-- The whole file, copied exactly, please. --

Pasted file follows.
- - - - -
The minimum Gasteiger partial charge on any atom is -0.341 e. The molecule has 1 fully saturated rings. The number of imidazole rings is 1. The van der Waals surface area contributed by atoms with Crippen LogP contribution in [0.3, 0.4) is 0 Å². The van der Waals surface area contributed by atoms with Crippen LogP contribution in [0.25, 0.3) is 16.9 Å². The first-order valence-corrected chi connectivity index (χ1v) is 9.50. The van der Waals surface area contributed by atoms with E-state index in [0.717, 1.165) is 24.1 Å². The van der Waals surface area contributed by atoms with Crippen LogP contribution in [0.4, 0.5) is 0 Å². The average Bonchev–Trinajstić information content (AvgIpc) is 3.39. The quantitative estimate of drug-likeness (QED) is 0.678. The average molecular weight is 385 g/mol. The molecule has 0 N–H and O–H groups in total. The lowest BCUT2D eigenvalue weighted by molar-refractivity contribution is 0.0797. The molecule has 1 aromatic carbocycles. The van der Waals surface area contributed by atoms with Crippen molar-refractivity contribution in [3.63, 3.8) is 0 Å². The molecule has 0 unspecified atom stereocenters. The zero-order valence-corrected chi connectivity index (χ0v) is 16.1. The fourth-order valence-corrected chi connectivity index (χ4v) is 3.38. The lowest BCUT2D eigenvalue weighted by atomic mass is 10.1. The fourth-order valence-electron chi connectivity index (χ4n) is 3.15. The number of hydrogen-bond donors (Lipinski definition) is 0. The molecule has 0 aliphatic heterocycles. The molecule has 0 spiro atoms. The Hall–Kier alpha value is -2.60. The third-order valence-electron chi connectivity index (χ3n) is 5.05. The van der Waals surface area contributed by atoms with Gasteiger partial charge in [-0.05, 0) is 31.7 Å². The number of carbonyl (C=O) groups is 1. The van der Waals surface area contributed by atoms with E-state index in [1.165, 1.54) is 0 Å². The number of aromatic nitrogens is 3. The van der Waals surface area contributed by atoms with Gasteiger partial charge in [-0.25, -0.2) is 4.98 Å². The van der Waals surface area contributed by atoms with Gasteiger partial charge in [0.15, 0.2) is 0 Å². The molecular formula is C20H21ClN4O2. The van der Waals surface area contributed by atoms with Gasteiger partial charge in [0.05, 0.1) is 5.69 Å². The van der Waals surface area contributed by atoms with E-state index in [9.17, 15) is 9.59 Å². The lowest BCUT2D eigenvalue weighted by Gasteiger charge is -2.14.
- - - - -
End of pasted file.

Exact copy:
The minimum Gasteiger partial charge on any atom is -0.341 e. The molecule has 1 fully saturated rings. The number of imidazole rings is 1. The van der Waals surface area contributed by atoms with Crippen LogP contribution in [0.3, 0.4) is 0 Å². The van der Waals surface area contributed by atoms with Crippen LogP contribution in [0.25, 0.3) is 16.9 Å². The first-order valence-corrected chi connectivity index (χ1v) is 9.50. The van der Waals surface area contributed by atoms with E-state index in [0.717, 1.165) is 24.1 Å². The van der Waals surface area contributed by atoms with Crippen LogP contribution in [0.4, 0.5) is 0 Å². The average Bonchev–Trinajstić information content (AvgIpc) is 3.39. The quantitative estimate of drug-likeness (QED) is 0.678. The average molecular weight is 385 g/mol. The molecule has 0 N–H and O–H groups in total. The lowest BCUT2D eigenvalue weighted by molar-refractivity contribution is 0.0797. The molecule has 1 aromatic carbocycles. The van der Waals surface area contributed by atoms with Crippen molar-refractivity contribution in [3.63, 3.8) is 0 Å². The molecule has 0 unspecified atom stereocenters. The zero-order valence-corrected chi connectivity index (χ0v) is 16.1. The fourth-order valence-corrected chi connectivity index (χ4v) is 3.38. The lowest BCUT2D eigenvalue weighted by atomic mass is 10.1. The fourth-order valence-electron chi connectivity index (χ4n) is 3.15. The number of hydrogen-bond donors (Lipinski definition) is 0. The molecule has 0 aliphatic heterocycles. The molecule has 0 spiro atoms. The Hall–Kier alpha value is -2.60. The third-order valence-electron chi connectivity index (χ3n) is 5.05. The van der Waals surface area contributed by atoms with Gasteiger partial charge in [-0.05, 0) is 31.7 Å². The number of carbonyl (C=O) groups is 1. The van der Waals surface area contributed by atoms with E-state index in [1.165, 1.54) is 0 Å². The number of aromatic nitrogens is 3. The van der Waals surface area contributed by atoms with Gasteiger partial charge in [-0.25, -0.2) is 4.98 Å². The van der Waals surface area contributed by atoms with Gasteiger partial charge in [0.15, 0.2) is 0 Å². The molecular formula is C20H21ClN4O2. The van der Waals surface area contributed by atoms with Gasteiger partial charge in [0.05, 0.1) is 5.69 Å². The van der Waals surface area contributed by atoms with E-state index in [9.17, 15) is 9.59 Å². The lowest BCUT2D eigenvalue weighted by Gasteiger charge is -2.14.